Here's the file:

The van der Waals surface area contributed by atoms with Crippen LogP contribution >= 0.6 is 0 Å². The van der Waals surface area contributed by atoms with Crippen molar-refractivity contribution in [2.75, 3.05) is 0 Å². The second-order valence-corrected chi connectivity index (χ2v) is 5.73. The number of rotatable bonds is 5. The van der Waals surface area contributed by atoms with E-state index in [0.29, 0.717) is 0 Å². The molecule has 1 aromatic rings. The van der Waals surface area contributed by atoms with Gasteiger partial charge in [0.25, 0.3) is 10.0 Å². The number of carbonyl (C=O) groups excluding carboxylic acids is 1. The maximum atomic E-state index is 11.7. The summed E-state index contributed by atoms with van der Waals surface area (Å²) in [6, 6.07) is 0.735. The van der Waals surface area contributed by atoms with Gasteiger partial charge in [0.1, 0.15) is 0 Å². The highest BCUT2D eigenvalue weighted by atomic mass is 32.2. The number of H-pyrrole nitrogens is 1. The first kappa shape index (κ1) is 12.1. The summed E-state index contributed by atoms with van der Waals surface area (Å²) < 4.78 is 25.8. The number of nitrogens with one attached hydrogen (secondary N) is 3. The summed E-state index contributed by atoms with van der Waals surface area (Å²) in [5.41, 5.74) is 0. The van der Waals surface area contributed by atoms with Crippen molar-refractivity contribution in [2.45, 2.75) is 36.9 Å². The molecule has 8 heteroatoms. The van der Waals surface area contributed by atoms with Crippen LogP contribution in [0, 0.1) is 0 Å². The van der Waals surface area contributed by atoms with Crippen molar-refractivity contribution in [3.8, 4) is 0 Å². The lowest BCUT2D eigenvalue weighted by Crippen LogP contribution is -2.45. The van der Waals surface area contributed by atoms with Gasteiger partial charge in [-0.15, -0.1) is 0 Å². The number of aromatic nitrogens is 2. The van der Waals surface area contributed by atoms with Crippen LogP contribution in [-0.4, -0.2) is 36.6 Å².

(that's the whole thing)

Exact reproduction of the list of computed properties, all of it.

The van der Waals surface area contributed by atoms with Crippen LogP contribution >= 0.6 is 0 Å². The van der Waals surface area contributed by atoms with Crippen molar-refractivity contribution in [2.75, 3.05) is 0 Å². The second-order valence-corrected chi connectivity index (χ2v) is 5.73. The number of rotatable bonds is 5. The van der Waals surface area contributed by atoms with E-state index in [0.29, 0.717) is 0 Å². The molecule has 1 aromatic rings. The van der Waals surface area contributed by atoms with Gasteiger partial charge in [0.25, 0.3) is 10.0 Å². The number of carbonyl (C=O) groups excluding carboxylic acids is 1. The maximum atomic E-state index is 11.7. The summed E-state index contributed by atoms with van der Waals surface area (Å²) in [6, 6.07) is 0.735. The van der Waals surface area contributed by atoms with Gasteiger partial charge in [0.1, 0.15) is 0 Å². The highest BCUT2D eigenvalue weighted by atomic mass is 32.2. The number of H-pyrrole nitrogens is 1. The first kappa shape index (κ1) is 12.1. The summed E-state index contributed by atoms with van der Waals surface area (Å²) < 4.78 is 25.8. The number of nitrogens with one attached hydrogen (secondary N) is 3. The summed E-state index contributed by atoms with van der Waals surface area (Å²) in [5.41, 5.74) is 0. The van der Waals surface area contributed by atoms with Crippen molar-refractivity contribution in [2.45, 2.75) is 36.9 Å². The molecule has 8 heteroatoms. The van der Waals surface area contributed by atoms with Crippen LogP contribution in [0, 0.1) is 0 Å². The van der Waals surface area contributed by atoms with Crippen molar-refractivity contribution in [3.8, 4) is 0 Å². The lowest BCUT2D eigenvalue weighted by Crippen LogP contribution is -2.45. The van der Waals surface area contributed by atoms with Gasteiger partial charge in [-0.15, -0.1) is 0 Å². The number of aromatic nitrogens is 2. The van der Waals surface area contributed by atoms with Crippen LogP contribution in [-0.4, -0.2) is 36.6 Å².